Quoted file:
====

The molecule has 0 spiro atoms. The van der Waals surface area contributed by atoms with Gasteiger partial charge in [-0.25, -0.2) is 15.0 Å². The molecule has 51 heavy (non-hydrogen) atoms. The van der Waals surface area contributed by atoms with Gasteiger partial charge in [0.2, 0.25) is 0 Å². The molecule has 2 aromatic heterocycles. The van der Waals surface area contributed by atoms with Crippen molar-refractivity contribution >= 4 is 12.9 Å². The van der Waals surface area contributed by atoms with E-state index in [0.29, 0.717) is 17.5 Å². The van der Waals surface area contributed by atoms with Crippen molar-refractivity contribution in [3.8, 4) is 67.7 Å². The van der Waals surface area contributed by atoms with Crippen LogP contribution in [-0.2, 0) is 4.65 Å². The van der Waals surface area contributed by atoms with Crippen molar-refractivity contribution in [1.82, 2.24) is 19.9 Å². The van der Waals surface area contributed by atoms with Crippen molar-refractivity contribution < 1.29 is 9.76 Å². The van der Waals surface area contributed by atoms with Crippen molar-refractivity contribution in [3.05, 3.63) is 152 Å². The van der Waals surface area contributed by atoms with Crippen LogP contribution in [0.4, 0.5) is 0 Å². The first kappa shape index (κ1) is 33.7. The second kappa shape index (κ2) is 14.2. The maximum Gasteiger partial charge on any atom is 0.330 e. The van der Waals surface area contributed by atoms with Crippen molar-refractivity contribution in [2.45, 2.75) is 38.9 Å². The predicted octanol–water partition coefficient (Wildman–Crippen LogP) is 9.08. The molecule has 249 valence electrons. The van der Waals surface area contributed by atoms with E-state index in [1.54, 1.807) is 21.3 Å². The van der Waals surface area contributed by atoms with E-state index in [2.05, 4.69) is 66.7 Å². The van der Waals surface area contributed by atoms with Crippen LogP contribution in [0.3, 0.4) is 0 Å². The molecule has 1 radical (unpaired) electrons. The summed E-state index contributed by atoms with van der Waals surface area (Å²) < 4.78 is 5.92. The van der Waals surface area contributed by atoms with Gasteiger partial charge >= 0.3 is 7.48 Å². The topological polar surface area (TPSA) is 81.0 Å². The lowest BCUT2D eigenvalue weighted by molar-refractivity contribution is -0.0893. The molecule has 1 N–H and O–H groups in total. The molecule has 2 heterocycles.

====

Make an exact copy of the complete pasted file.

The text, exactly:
The molecule has 0 spiro atoms. The van der Waals surface area contributed by atoms with Gasteiger partial charge in [-0.25, -0.2) is 15.0 Å². The molecule has 51 heavy (non-hydrogen) atoms. The van der Waals surface area contributed by atoms with Gasteiger partial charge in [0.2, 0.25) is 0 Å². The molecule has 2 aromatic heterocycles. The van der Waals surface area contributed by atoms with Crippen molar-refractivity contribution >= 4 is 12.9 Å². The van der Waals surface area contributed by atoms with E-state index in [0.29, 0.717) is 17.5 Å². The van der Waals surface area contributed by atoms with Crippen molar-refractivity contribution in [3.8, 4) is 67.7 Å². The van der Waals surface area contributed by atoms with Crippen LogP contribution in [-0.2, 0) is 4.65 Å². The van der Waals surface area contributed by atoms with Crippen molar-refractivity contribution in [1.82, 2.24) is 19.9 Å². The van der Waals surface area contributed by atoms with Crippen molar-refractivity contribution < 1.29 is 9.76 Å². The van der Waals surface area contributed by atoms with Crippen molar-refractivity contribution in [3.05, 3.63) is 152 Å². The van der Waals surface area contributed by atoms with Crippen LogP contribution in [0.4, 0.5) is 0 Å². The first kappa shape index (κ1) is 33.7. The second kappa shape index (κ2) is 14.2. The maximum Gasteiger partial charge on any atom is 0.330 e. The van der Waals surface area contributed by atoms with Crippen molar-refractivity contribution in [2.45, 2.75) is 38.9 Å². The predicted octanol–water partition coefficient (Wildman–Crippen LogP) is 9.08. The molecule has 249 valence electrons. The van der Waals surface area contributed by atoms with E-state index in [1.54, 1.807) is 21.3 Å². The van der Waals surface area contributed by atoms with E-state index in [2.05, 4.69) is 66.7 Å². The van der Waals surface area contributed by atoms with Crippen LogP contribution in [0.3, 0.4) is 0 Å². The molecule has 1 radical (unpaired) electrons. The summed E-state index contributed by atoms with van der Waals surface area (Å²) < 4.78 is 5.92. The van der Waals surface area contributed by atoms with Gasteiger partial charge >= 0.3 is 7.48 Å². The topological polar surface area (TPSA) is 81.0 Å². The lowest BCUT2D eigenvalue weighted by molar-refractivity contribution is -0.0893. The molecule has 1 N–H and O–H groups in total. The molecule has 2 heterocycles.